Private internet publishing company, Mbendi Information Services, which supports business and political decision-makers the world over, cites the importance of Namibia’s mining industry to the country’s economy.

“Mining products produce up to 50% of Namibia’s annual export earnings,” states the company’s mining profile on Namibia, citing diamonds, uranium, gold, zinc, copper and lead as the country’s main resources.

This is supported by information on the website for the Chamber of Mines of Namibia (CoM), which represents the interests of all the major mining and exploration companies active in the country and boasted 78 members as of December 2009. Most of these are active along the country’s infamous ‘skeleton coast’ but others do protrude inland through the deserts and alongside the borders with Botswana and Zambia.

According to CoM, the mining industry makes up 15.8% of Namibia’s GDP and in 2008 accounted for 61% of merchandise exports, while the country is “a world-class producer of rough diamonds, uranium oxide, special high-grade zinc and acid-grade fluorspar as well as a producer of gold bullion, blister copper, lead and zinc concentrate and salt”.

“Mining products produce up to 50% of Namibia’s annual export earnings.”

An international mining presence

While there are challenges facing foreign investors, the potential rewards make it an inviting prospect for international mining firms, evinced by the established presence of a number of major international players utilising state-of-the-art mining and processing technologies.

These include the world’s second- and third-largest mining companies – Rio Tinto and Anglo American – which produce uranium oxide at the Rössing mine and special high-grade zinc at the Skorpion mine and refinery respectively.

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AngloGold Ashanti owns Namibia’s only gold mine, the open pit Navachab mine near Karibib, while the world’s number one diamond producer, De Beers, works with the Namibian government in the 50:50 JV Namdeb, which produced 2.13m carats in 2008 and the expertise of De Beers Marine Namibia has seen the percentage of diamonds obtained from offshore deposits escalate dramatically.

In his 2009 annual review speech, made in May 2010, CoM President Mike Leech lauded the progress made by the industry, saying, “Namibia’s mining industry has become truly international involving important players from a wider range of countries – South Africa, France, the UK, Canada, Australia, Brazil, Russia, China – listed on an equally wide range of stock exchanges.”

Leech continued by firmly endorsing the economic role the mining industry continues to play in the form of foreign investment. “Yet again, the mining sector spent more on fixed investment than any other sector of the economy with the exception of government,” Leech said, adding that this was the equivalent of almost 20% of all fixed investment in Namibia.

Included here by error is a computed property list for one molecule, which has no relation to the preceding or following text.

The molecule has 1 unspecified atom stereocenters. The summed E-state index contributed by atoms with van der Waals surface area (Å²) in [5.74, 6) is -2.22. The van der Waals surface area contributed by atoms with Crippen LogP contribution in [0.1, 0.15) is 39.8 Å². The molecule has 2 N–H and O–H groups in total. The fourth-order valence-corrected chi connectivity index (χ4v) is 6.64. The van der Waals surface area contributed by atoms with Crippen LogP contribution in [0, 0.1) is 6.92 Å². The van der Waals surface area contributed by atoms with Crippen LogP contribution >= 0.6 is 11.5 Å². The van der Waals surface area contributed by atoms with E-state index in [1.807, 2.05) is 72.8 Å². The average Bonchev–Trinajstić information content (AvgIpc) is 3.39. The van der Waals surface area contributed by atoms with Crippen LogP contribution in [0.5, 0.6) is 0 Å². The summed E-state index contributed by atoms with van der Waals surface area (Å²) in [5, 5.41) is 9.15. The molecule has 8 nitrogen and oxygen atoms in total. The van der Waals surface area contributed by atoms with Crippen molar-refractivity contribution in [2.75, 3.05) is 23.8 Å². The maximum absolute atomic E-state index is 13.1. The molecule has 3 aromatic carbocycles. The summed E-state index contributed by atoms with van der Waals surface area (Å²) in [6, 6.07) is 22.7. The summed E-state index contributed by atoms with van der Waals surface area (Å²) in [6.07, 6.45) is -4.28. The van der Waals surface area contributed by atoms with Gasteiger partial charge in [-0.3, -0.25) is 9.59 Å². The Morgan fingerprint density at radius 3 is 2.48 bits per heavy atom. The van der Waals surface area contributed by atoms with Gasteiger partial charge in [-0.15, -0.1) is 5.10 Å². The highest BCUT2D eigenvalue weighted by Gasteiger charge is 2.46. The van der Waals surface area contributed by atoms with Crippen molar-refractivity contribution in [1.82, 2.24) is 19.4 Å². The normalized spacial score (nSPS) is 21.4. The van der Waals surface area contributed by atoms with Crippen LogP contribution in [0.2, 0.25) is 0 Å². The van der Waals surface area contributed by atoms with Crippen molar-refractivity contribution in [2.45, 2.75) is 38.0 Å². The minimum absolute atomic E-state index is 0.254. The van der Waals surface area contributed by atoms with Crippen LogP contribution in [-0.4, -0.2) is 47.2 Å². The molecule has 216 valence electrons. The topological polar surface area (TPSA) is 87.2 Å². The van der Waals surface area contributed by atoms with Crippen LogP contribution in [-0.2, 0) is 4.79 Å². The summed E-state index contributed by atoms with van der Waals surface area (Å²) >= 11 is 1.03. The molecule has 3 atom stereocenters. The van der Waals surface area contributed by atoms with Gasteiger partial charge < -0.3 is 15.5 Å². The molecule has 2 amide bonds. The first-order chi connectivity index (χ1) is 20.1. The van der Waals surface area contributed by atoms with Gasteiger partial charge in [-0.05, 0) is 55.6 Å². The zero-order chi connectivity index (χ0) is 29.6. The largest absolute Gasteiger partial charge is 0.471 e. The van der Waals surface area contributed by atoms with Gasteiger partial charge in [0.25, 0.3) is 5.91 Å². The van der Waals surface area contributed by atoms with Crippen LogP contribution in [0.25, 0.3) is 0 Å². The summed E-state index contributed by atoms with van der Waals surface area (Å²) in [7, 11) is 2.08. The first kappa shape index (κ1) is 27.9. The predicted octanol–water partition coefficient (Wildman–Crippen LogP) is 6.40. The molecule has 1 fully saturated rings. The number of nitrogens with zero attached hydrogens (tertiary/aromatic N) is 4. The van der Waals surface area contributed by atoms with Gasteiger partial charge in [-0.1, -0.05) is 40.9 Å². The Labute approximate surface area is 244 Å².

In fact, he stated that this figure should be higher: “We continue to believe that a good deal of exploration expenditure has not been included in this figure. As our review shows, exploration companies have been spending significant sums of money on their activities during the year.”

JOGMEC enters Southern Africa

Japan Oil, Gas and Metals National Corporation (JOGMEC) recently announced an agreement with Namibia to explore and develop mineral resources: the first time the Japanese state-backed company has entered into this type of deal with a Southern African country. The deal represents a major step towards bolstering the Namibian mining industry’s increasingly important position within the region and the international mining community as a whole.

Set up in 2004, JOGMEC’s main role is to help secure oil, gas and mineral supplies for Japan all over the world in light of ever-increasing global competition for a variety of resources. Japanese engineers were sent to Namibia in August to assist in the joint development on remote sensory and analysis technology for potential mines, while JOGMEC released a statement signalling its intent: “We hope to explore new mining fields including rare earth, and accelerate joint venture projects with private mining firms to help secure stakes in rare metal resources.”

As far back as 2007, JOGMEC’s joint venture (JV) with Japanese company Itochu – CIECO-Namibia – was already channelling investment into Namibia’s mining industry, paving the way for the ongoing uranium rush in the country.

At the time JOGMEC loaned ›4bn (just over £30m) to Itochu for the project and highlighted the importance of the JV by saying, “We believe this project will contribute greatly to the stable supply of uranium needed for the use of nuclear power generation, which is vital for Japan’s efforts to cut carbon dioxide emissions.”